Sutter Yourself, But My Vote Goes To Goose 

Bruce Sutter received more Hall of Fame votes this time around than Goose Gossage did. Talk to anyone who was a baseball fan in the 1970s and early 1980s (like my dad, for example), and they will say that that very idea is ridiculous. The main case for Sutter that I've seen is that Sutter "invented," "developed," or "created" the split-finger fastball and thus deserves a spot in Cooperstown as an innovator.

Here are the "Sutter Split Finger" defenses I found, with just a quick search:

Phil Pepe
Buster Olney
Tracy Ringolsby
Craig Muder
Jayson Stark

And that's only what I found before my limited Bruce Sutter patience ran too thin to continue.

Long-time readers (and by "long-time" I mean "for little over a year") might remember my December 27 and 29, 2003 posts regarding the origin and development of the forkball and split-finger fastball. It turns out that both Elroy Face and Sandy Koufax were mowing down hitters in the 1960s with the pitch. Yeah, Sutter tweaked the forkball a bit and gave it a new name, but to use Sutter's Baseball Pioneer status as a key argument in his HOF candidacy, one must also hold Elroy Face in the same regard. Face even held the career saves record for a while, with 188.

Face is obviously out, and Sutter should be too. Gossage is in on the "Has your father told you multiple stories about this guy?" criteria.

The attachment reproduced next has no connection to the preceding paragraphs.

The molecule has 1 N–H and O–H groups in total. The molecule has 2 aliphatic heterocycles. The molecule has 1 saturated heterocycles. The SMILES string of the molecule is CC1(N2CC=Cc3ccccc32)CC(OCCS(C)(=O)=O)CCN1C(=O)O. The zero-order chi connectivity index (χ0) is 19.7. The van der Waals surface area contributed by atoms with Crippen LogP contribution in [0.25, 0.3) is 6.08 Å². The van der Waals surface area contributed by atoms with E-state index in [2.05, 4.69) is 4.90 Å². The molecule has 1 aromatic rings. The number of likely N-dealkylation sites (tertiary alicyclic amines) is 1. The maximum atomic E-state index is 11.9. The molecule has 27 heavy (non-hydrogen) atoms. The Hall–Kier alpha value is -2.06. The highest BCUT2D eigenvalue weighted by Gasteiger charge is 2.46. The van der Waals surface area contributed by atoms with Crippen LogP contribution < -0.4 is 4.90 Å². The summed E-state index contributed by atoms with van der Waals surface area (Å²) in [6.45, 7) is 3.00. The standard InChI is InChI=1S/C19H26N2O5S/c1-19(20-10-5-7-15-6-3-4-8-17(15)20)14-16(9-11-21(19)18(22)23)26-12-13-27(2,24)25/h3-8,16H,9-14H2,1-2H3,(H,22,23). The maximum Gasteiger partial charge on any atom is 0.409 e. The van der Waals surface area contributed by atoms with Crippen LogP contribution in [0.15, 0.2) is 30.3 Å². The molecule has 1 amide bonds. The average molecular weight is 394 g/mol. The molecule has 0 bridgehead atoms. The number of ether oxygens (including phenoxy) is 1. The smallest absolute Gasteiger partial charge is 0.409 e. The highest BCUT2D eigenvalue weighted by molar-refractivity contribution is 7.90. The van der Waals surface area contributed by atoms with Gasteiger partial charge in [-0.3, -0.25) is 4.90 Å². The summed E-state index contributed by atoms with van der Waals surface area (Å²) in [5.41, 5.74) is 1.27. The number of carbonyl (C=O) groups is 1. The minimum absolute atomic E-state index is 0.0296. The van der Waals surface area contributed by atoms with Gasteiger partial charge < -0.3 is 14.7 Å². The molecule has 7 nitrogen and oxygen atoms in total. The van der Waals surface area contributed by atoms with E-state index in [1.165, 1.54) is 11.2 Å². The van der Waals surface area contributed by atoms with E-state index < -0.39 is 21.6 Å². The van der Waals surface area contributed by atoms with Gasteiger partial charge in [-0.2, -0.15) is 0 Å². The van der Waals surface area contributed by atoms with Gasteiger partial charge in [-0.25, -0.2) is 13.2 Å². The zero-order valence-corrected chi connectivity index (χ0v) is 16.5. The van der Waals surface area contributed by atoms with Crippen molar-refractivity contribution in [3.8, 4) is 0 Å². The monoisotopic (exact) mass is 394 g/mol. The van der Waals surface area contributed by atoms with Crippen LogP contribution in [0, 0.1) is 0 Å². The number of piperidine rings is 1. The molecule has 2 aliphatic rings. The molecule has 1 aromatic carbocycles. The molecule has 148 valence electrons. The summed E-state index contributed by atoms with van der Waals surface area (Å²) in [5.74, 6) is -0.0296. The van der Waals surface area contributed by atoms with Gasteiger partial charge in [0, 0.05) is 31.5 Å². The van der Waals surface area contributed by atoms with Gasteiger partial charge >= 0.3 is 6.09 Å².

If the BBWAA isn't careful, there's a good chance that by, say, 2025, the Baseball Hall of Fame will be better described as the Baseball Hall of Quite a Bit Better than Average. Who wants to take their kids to see that?

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Paper Fortune Teller Update 

How did I do?

Using the spreads, money lines, and over/unders quoted in my post and placing $5 bets as dictated by the fortune teller, I would have lost $15.56. Darn. Interesting to note, though, is that if Virginia Tech had managed to defeat Auburn, with a money line of +210, the teller could have come out with a virtual push (-$0.06, actually).

I promise to write about baseball soon. Seriously.

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Wednesday, January 05, 2005

Stupid Bavasi Quote of the Day! 

On signing the oft-injured but always crappy Pokey Reece to be the M's starting Shortstop: "We are rolling the dice a little bit." He went on to explain that he was talking about novelty-dice with six blank faces.